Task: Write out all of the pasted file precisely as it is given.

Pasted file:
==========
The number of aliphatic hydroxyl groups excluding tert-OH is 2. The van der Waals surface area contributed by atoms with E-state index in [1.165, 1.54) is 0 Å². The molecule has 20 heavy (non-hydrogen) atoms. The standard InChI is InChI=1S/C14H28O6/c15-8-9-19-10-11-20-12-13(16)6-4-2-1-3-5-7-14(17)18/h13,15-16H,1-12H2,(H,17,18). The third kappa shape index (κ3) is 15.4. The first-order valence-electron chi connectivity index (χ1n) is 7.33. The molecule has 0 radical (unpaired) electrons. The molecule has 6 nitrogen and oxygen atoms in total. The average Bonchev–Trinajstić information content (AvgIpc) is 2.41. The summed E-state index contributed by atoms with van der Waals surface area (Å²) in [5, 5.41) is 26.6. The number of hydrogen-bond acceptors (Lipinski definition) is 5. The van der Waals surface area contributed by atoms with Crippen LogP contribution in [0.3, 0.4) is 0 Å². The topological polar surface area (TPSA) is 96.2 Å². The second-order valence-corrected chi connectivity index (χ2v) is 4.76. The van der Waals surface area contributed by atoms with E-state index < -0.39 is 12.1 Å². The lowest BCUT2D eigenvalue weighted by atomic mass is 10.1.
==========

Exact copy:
The number of aliphatic hydroxyl groups excluding tert-OH is 2. The van der Waals surface area contributed by atoms with E-state index in [1.165, 1.54) is 0 Å². The molecule has 20 heavy (non-hydrogen) atoms. The standard InChI is InChI=1S/C14H28O6/c15-8-9-19-10-11-20-12-13(16)6-4-2-1-3-5-7-14(17)18/h13,15-16H,1-12H2,(H,17,18). The third kappa shape index (κ3) is 15.4. The first-order valence-electron chi connectivity index (χ1n) is 7.33. The molecule has 0 radical (unpaired) electrons. The molecule has 6 nitrogen and oxygen atoms in total. The average Bonchev–Trinajstić information content (AvgIpc) is 2.41. The summed E-state index contributed by atoms with van der Waals surface area (Å²) in [5, 5.41) is 26.6. The number of hydrogen-bond acceptors (Lipinski definition) is 5. The van der Waals surface area contributed by atoms with Crippen LogP contribution in [0.3, 0.4) is 0 Å². The topological polar surface area (TPSA) is 96.2 Å². The second-order valence-corrected chi connectivity index (χ2v) is 4.76. The van der Waals surface area contributed by atoms with E-state index < -0.39 is 12.1 Å². The lowest BCUT2D eigenvalue weighted by atomic mass is 10.1.